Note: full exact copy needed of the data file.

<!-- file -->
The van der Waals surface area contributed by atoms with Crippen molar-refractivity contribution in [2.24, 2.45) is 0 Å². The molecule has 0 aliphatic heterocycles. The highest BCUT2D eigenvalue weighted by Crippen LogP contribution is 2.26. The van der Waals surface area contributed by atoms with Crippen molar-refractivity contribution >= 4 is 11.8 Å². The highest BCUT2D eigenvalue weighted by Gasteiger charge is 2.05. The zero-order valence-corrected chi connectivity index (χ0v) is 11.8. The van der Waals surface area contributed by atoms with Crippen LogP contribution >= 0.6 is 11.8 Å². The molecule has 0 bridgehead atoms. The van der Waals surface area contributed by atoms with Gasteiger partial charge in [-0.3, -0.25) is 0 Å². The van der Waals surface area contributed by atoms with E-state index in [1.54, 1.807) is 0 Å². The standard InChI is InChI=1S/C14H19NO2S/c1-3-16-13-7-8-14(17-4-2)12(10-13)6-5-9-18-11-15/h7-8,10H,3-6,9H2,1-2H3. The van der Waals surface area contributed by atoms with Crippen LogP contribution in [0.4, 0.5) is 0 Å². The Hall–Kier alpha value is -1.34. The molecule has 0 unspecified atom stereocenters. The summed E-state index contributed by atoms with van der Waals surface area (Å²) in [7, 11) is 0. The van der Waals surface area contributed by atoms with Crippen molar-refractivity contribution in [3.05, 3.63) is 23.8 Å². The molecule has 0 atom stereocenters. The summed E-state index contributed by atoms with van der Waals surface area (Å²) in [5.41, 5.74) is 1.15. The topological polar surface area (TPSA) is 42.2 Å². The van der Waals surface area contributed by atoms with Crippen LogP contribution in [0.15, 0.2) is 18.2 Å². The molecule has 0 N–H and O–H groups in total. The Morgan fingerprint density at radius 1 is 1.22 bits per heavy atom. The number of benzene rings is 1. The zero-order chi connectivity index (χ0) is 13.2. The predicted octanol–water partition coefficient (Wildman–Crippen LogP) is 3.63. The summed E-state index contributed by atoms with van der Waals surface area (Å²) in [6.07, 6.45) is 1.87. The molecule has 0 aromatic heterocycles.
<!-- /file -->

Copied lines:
The van der Waals surface area contributed by atoms with Crippen molar-refractivity contribution in [2.24, 2.45) is 0 Å². The molecule has 0 aliphatic heterocycles. The highest BCUT2D eigenvalue weighted by Crippen LogP contribution is 2.26. The van der Waals surface area contributed by atoms with Crippen molar-refractivity contribution >= 4 is 11.8 Å². The highest BCUT2D eigenvalue weighted by Gasteiger charge is 2.05. The zero-order valence-corrected chi connectivity index (χ0v) is 11.8. The van der Waals surface area contributed by atoms with Crippen LogP contribution >= 0.6 is 11.8 Å². The molecule has 0 bridgehead atoms. The van der Waals surface area contributed by atoms with Gasteiger partial charge in [-0.3, -0.25) is 0 Å². The van der Waals surface area contributed by atoms with E-state index in [1.54, 1.807) is 0 Å². The standard InChI is InChI=1S/C14H19NO2S/c1-3-16-13-7-8-14(17-4-2)12(10-13)6-5-9-18-11-15/h7-8,10H,3-6,9H2,1-2H3. The van der Waals surface area contributed by atoms with Crippen LogP contribution in [0.4, 0.5) is 0 Å². The Hall–Kier alpha value is -1.34. The molecule has 0 unspecified atom stereocenters. The summed E-state index contributed by atoms with van der Waals surface area (Å²) in [7, 11) is 0. The van der Waals surface area contributed by atoms with Crippen molar-refractivity contribution in [3.05, 3.63) is 23.8 Å². The molecule has 0 atom stereocenters. The summed E-state index contributed by atoms with van der Waals surface area (Å²) in [5.41, 5.74) is 1.15. The topological polar surface area (TPSA) is 42.2 Å². The van der Waals surface area contributed by atoms with Crippen LogP contribution in [0.15, 0.2) is 18.2 Å². The molecule has 0 N–H and O–H groups in total. The Morgan fingerprint density at radius 1 is 1.22 bits per heavy atom. The number of benzene rings is 1. The zero-order chi connectivity index (χ0) is 13.2. The predicted octanol–water partition coefficient (Wildman–Crippen LogP) is 3.63. The summed E-state index contributed by atoms with van der Waals surface area (Å²) in [6.07, 6.45) is 1.87. The molecule has 0 aromatic heterocycles.